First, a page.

Spirit fans were ready for the debut of Mallory Pugh in a Washington uniform. (Nick Eilerson/The Washington Post)

After leading FC Kansas City to a 1-0 win over the Washington Spirit on Saturday night in Montgomery County, standout forward Sydney Leroux approached the clamoring fans lined against the fence and smiled.

Perhaps Leroux was simply expressing satisfaction with the road victory. Or maybe the 27-year-old Olympic gold medalist realized most of those fans weren’t waiting for her.

Even after the Spirit’s somewhat dispiriting performance, men and women young and old waited eagerly for a moment or two with Mallory Pugh, the teenage sensation expected to help lift the Spirit out of its current last-place funk.

“I hope it’s not too much pressure for a 19-year-old,” said Jenn Scott, one of three ringleaders of the boisterous Spirit Squadron cheering section waiting to bestow one of its dark-blue T-shirts to Pugh after the game.

Coaches and teammates have been playing down those expectations since Pugh’s introductory news conference Tuesday. Attention poured in from around the country when Pugh opted to leave UCLA and pursue her professional career. The decision made her the first woman to bypass college soccer and jump straight into the National Women’s Soccer League.

Pugh came off the bench in the 54th minute Saturday, replacing forward Arielle Ship and taking her spot on the left wing. It was the same position from which Pugh made a name for herself last year, when she became a regular starter for the U.S. national team and became the youngest player in women’s national team history to score an Olympic goal at the Rio 2016 Games.

“That’s where she’s most comfortable and where she best fits our style of play and our system,” Spirit Coach and General Manager Jim Gabarra said. “There’s things that she needs to get used to out there, but being a little more isolated and being a little more wide and getting into one-on-one situations, I think it did a lot for her confidence.”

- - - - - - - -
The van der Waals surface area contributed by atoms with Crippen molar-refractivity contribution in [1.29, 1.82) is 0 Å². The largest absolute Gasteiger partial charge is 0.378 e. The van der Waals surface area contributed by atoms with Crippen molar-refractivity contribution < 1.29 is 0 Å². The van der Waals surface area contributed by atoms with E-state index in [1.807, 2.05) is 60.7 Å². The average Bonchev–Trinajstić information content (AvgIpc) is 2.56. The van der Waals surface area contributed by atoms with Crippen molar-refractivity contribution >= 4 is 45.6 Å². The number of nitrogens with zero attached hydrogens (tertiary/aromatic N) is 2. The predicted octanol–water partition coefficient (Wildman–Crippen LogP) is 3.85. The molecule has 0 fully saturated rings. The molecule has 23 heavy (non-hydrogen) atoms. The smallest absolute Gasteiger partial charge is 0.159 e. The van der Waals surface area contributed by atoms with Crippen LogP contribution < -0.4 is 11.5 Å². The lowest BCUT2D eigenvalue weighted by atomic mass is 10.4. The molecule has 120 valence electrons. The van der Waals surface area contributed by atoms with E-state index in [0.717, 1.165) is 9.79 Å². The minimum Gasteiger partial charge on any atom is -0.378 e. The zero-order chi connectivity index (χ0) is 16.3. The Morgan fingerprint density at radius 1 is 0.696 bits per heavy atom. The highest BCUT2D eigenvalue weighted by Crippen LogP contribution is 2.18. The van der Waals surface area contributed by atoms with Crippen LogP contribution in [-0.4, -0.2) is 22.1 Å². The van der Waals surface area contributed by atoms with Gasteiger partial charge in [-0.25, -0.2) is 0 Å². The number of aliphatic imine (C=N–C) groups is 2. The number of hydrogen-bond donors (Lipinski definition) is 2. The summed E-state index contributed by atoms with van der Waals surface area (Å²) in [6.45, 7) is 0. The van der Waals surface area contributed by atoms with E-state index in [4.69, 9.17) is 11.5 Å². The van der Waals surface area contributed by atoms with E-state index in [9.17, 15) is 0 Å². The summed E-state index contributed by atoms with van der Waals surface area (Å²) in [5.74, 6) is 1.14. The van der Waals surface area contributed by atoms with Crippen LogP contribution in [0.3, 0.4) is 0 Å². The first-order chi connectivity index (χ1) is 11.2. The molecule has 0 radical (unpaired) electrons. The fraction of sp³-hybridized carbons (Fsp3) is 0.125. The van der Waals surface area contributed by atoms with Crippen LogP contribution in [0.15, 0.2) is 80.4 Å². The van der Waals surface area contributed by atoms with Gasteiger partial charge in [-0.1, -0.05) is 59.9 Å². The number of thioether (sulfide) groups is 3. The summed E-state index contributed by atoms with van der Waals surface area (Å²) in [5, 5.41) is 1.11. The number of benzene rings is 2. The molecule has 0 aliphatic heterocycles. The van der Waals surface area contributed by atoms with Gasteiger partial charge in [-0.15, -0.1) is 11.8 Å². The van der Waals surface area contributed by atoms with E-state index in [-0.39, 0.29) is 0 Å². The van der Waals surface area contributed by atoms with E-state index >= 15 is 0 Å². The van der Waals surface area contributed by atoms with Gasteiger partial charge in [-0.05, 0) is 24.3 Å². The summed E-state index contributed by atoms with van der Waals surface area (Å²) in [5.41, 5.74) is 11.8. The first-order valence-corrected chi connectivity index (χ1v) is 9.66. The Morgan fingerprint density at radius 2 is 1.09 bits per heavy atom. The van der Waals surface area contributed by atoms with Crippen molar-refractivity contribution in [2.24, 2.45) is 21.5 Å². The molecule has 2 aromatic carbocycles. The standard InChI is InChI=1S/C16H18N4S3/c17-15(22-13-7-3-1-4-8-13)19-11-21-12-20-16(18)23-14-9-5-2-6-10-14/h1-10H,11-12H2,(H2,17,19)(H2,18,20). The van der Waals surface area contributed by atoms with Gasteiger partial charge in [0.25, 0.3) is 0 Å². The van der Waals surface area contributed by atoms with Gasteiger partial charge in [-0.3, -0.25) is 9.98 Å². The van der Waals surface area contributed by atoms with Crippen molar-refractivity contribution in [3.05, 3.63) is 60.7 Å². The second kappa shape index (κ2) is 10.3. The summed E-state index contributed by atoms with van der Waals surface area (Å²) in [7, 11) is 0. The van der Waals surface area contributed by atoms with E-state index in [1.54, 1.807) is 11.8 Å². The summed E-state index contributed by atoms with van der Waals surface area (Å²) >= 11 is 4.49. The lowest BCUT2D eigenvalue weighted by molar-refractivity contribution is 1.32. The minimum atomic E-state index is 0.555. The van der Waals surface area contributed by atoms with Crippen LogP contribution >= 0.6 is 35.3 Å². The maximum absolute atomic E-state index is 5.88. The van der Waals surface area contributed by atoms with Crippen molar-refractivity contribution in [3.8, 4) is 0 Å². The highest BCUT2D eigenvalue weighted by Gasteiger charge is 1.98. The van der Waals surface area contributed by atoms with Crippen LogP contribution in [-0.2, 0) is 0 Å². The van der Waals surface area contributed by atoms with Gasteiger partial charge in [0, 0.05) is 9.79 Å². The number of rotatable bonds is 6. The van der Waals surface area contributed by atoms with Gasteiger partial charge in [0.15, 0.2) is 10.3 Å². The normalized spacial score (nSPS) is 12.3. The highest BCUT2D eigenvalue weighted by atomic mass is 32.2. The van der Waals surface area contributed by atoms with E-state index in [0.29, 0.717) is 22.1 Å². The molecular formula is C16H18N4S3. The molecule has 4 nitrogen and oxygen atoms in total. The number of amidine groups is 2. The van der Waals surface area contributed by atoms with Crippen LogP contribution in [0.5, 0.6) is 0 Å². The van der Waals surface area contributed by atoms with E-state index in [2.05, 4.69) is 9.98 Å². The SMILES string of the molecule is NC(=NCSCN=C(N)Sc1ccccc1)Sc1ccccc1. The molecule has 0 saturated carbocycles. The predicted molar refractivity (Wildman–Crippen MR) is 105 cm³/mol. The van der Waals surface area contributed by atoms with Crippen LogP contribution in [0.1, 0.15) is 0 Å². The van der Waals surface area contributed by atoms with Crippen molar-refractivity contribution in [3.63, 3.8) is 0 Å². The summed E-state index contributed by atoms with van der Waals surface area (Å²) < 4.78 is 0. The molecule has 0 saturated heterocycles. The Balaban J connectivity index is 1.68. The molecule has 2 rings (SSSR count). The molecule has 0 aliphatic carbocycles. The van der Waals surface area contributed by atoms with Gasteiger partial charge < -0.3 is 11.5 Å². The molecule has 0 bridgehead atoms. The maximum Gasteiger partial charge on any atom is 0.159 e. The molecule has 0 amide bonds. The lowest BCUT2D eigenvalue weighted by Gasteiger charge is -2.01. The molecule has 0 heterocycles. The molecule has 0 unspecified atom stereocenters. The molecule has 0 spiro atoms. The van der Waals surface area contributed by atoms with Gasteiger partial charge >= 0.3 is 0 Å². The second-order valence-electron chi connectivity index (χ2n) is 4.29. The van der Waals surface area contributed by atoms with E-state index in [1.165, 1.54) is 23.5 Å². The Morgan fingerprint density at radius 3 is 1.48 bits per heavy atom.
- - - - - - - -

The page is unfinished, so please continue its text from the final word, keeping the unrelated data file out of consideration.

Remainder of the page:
Pugh was an attacking threat from the moment she trotted onto the pitch. The NWSL’s youngest player used her speed and creativity to run at defenders and set up teammates in dangerous areas, twice setting up forward Francisca Ordega with promising opportunities that were ultimately thwarted by Kansas City’s stingy defense.

“There’s always room for improvement,” said Pugh, who has racked up 22 caps and four goals for the national team. “This game was really to get the nerves and jitters out.”

Saturday’s defeat marked the third home loss in four matches for the Spirit (1-4-1), a team still dealing with injuries in addition to its new-look roster. Even with Pugh’s arrival, attendance only reached 3,714, a shade below last season’s average.

Still, Pugh’s debut had a tangible effect on the atmosphere at Maryland SoccerPlex. Jordan Schaetzly, a 13-year-old from the Eastern Shore, made the two-hour drive to Boyds with her mother after her 4 p.m. travel soccer game outside Harrisburg, Pa. Jordan recalled stubbing her toe when she found out Pugh signed with the Spirit.

“I was like jumping up and down in my room,” said Jordan, who sported a “Pugh (you) are my idol” sign. “Kind of kicked my bed by accident.”

Kaitlyn Stambaugh and Alyssa Denney made the two-hour drive down Route 15 from York, Pa., with their parents. The Pennsylvania Soccer Academy teammates expressed similar enthusiasm when they saw a rumor about Pugh’s potential move last week on Instagram.

“We were screaming back and forth while we were texting.”

Pugh, for her part, could relate to all that. It was only a few years ago, after all, that she was their age.

“It’s super special, just all the support,” Pugh said. “I was one of those little girls screaming names before, so I think it’s just really cool.”